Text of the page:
To use all functions of this page, please activate cookies in your browser.
With an accout for my.bionity.com you can always see everything at a glance – and you can configure your own website and individual newsletter.
- My watch list
- My saved searches
- My saved topics
- My newsletter
The origins of clinical pharmacology date back to the Middle Ages in Avicenna's The Canon of Medicine, Peter of Spain's Commentary on Isaac, and John of St Amand's Commentary on the Antedotary of Nicholas. Pharmacology as a scientific discipline did not further advance until the mid-19th century amid the great biomedical resurgence of that period. Before the second half of the nineteenth century, the remarkable potency and specificity of the actions of drugs such as morphine, quinine and digitalis were explained vaguely and with reference to extraordinary chemical powers and affinities to certain organs or tissues. The first pharmacology department was set up by Buchheim in 1847, in recognition of the need to understand how therapeutic drugs and poisons produced their effects.
The word Pharmacology comes from Greek: pharmakon (φάρμακον) meaning drug, and λόγος, logos, "knowledge". Early pharmacologists focused on natural substances, mainly plant extracts. Pharmacology developed in the 19th century as a new biomedical science that applied the principles of scientific experimentation to therapeutic contexts.
Additional recommended knowledge
Pharmacology as a chemical science is practiced by pharmacologists. Subdisciplines include
The study of chemicals requires intimate knowledge of the biological system affected. With the knowledge of cell biology and biochemistry increasing, the field of pharmacology has also changed substantially. It has become possible, through molecular analysis of receptors, to design chemicals that act on specific cellular signaling or metabolic pathways by affecting sites directly on cell-surface receptors (which modulate and mediate cellular signaling pathways controlling cellular function).
A chemical has, from the pharmacological point-of-view, various properties. Pharmacokinetics describes the effect of the body on the chemical (e.g. half-life and volume of distribution), and pharmacodynamics describes the chemical's effect on the body (desired or toxic).
When describing the pharmacokinetic properties of a chemical, pharmacologists are often interested in ADME:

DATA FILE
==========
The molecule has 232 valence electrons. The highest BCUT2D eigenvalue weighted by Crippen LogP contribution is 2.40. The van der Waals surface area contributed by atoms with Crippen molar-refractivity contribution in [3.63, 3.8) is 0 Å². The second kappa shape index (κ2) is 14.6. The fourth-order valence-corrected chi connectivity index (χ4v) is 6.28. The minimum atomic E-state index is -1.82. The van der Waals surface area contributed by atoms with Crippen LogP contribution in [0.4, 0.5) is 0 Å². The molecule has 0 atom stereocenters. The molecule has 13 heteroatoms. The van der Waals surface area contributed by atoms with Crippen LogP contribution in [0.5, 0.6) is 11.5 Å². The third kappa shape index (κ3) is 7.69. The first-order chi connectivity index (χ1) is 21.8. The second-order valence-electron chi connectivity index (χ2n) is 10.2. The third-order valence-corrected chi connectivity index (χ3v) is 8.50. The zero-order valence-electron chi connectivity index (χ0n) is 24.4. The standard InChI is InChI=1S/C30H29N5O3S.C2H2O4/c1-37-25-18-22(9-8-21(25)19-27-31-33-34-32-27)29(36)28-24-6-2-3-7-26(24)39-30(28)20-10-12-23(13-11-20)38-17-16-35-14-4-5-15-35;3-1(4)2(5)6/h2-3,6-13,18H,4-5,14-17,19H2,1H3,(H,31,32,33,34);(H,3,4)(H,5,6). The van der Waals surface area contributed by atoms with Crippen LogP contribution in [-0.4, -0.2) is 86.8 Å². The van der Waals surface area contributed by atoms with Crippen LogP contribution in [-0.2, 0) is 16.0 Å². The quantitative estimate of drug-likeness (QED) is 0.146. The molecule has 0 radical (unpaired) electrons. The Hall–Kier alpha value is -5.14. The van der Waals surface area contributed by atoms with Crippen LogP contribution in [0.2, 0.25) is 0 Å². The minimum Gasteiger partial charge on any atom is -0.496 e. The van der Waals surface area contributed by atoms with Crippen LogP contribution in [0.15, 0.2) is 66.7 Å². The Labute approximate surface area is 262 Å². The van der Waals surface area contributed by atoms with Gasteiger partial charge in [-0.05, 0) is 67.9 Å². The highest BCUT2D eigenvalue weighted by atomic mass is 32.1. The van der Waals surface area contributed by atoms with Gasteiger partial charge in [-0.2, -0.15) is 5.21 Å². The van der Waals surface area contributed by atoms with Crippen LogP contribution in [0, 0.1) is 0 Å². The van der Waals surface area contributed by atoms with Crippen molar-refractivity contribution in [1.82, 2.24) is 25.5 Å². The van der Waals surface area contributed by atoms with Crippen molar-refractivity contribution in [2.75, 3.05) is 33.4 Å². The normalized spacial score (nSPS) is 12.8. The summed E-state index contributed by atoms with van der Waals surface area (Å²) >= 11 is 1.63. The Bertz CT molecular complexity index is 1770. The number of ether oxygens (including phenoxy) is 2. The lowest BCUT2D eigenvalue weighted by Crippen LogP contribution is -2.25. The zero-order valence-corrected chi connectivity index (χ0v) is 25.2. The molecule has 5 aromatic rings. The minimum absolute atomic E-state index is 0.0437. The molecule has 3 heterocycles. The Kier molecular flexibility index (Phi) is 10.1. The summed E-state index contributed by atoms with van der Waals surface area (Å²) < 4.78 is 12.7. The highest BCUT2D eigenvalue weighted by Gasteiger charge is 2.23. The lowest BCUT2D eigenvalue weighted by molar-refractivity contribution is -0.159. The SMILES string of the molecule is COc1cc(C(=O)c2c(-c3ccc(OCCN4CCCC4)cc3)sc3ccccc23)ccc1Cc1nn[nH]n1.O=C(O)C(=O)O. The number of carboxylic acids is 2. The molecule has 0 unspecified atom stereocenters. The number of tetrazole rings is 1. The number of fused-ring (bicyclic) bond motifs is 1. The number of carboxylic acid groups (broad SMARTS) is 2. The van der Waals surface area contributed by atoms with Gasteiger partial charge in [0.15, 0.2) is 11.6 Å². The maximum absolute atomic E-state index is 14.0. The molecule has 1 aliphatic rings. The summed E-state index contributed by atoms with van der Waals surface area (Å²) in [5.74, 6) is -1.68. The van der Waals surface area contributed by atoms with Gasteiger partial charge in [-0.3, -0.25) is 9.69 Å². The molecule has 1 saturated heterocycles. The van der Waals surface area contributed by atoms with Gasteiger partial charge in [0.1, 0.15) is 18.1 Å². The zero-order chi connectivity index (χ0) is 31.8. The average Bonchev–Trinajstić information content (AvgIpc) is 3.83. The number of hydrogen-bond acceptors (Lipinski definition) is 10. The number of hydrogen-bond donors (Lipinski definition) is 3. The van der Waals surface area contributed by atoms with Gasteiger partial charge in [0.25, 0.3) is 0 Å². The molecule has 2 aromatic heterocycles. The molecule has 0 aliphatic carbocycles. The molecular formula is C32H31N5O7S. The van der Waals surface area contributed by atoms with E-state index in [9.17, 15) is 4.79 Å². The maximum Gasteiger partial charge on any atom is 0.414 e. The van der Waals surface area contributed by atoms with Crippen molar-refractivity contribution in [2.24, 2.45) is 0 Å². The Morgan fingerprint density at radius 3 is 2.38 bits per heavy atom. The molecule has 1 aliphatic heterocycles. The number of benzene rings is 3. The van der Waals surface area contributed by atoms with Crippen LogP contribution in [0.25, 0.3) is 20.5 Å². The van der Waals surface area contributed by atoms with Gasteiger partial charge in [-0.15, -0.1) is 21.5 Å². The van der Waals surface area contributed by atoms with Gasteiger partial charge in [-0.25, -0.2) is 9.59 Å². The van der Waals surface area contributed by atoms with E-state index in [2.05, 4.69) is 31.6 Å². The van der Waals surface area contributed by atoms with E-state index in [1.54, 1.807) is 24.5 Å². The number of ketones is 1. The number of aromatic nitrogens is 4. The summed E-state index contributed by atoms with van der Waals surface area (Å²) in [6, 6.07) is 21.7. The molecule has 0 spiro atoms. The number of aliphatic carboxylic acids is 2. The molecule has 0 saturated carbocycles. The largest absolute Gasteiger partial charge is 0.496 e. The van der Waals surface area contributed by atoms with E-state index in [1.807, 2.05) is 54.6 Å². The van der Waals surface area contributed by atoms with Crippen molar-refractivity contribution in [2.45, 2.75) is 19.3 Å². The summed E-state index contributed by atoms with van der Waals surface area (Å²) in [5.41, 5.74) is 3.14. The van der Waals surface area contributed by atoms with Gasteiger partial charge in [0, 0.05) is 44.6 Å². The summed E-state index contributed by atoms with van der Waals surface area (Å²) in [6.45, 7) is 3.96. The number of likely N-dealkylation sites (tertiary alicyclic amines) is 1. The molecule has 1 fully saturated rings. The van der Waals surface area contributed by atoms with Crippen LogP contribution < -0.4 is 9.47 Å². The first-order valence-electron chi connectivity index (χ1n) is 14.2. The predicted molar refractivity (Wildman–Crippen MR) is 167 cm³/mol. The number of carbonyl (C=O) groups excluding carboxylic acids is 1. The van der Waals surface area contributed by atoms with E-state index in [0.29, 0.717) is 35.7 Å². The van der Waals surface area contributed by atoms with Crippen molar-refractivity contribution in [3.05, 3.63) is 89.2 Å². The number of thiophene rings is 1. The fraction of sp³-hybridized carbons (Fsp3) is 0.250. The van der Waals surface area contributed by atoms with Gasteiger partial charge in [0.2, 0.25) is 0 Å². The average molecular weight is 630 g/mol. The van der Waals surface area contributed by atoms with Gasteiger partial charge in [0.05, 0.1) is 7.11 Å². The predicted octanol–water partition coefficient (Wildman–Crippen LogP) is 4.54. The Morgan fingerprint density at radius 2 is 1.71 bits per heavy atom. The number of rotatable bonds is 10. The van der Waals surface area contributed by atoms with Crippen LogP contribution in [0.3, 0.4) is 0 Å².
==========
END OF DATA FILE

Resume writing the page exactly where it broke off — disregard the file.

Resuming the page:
Medication is said to have a narrow or wide therapeutic index or therapeutic window. This describes the ratio of desired effect to toxic effect. A compound with a narrow therapeutic index (close to one) exerts its desired effect at a dose close to its toxic dose. A compound with a wide therapeutic index (greater than five) exerts its desired effect at a dose substantially below its toxic dose. Those with a narrow margin are more difficult to dose and administer, and may require therapeutic drug monitoring (examples are warfarin, some antiepileptics, aminoglycoside antibiotics). Most anti-cancer drugs have a narrow therapeutic margin: toxic side-effects are almost always encountered at doses used to kill tumours.
Medicine development and safety testing
Development of medication is a vital concern to medicine, but also has strong economical and political implications. To protect the consumer and prevent abuse, many governments regulate the manufacture, sale, and administration of medication. In the United States, the main body that regulates pharmaceuticals is the Food and Drug Administration and they enforce standards set by the United States Pharmacopoeia. In the European Union, the main body that regulates pharmaceuticals is the EMEA and they enforce standards set by the European Pharmacopoeia.
If the structure of a medicine is altered slightly, this will slightly alter the medicine's properties. This means when a useful activity has been identified, chemists will make many similar compounds called analogues, to attempt and maximise the beneficial effects. This development phase can take up to 3 years and is expensive.
These new analogues need to be developed. It needs to be determined how safe the medicine is for human consumption, its stability in the human body and the best form for dispensing, like tablet or aerosol. After extensive testing, which can take up to 6 years the new medicine is ready for marketing.
As a result of the long time required to develop analogues and test a new medicine and the fact that of every 5000 potential new medicines typically only one will ever reach the open market, this is an expensive way of doing things, costing millions of dollars. To recoup this outlay pharmaceutical companies may do a number of things:
Drug legislation and safety
In the United States, the Food and Drug Administration (FDA) is responsible for creating guidelines for the approval and use of drugs. The FDA requires that all approved drugs fulfill two requirements:
Gaining FDA approval usually takes several years to attain. Testing done on animals must be extensive and must include several species to help in the evaluation of both the effectiveness and toxicity of the drug. The dosage of any drug approved for use is intended to fall within a range in which the drug produces a therapeutic effect or desired outcome.
The safety and effectiveness of prescription drugs in the U.S. is regulated by the federal Prescription Drug Marketing Act of 1987.
The Medicines and Healthcare products Regulatory Agency (MHRA) has a similar role in the UK.
The study of pharmacology is offered in many universities worldwide.
|This article is licensed under the GNU Free Documentation License. It uses material from the Wikipedia article "Pharmacology". A list of authors is available in Wikipedia.|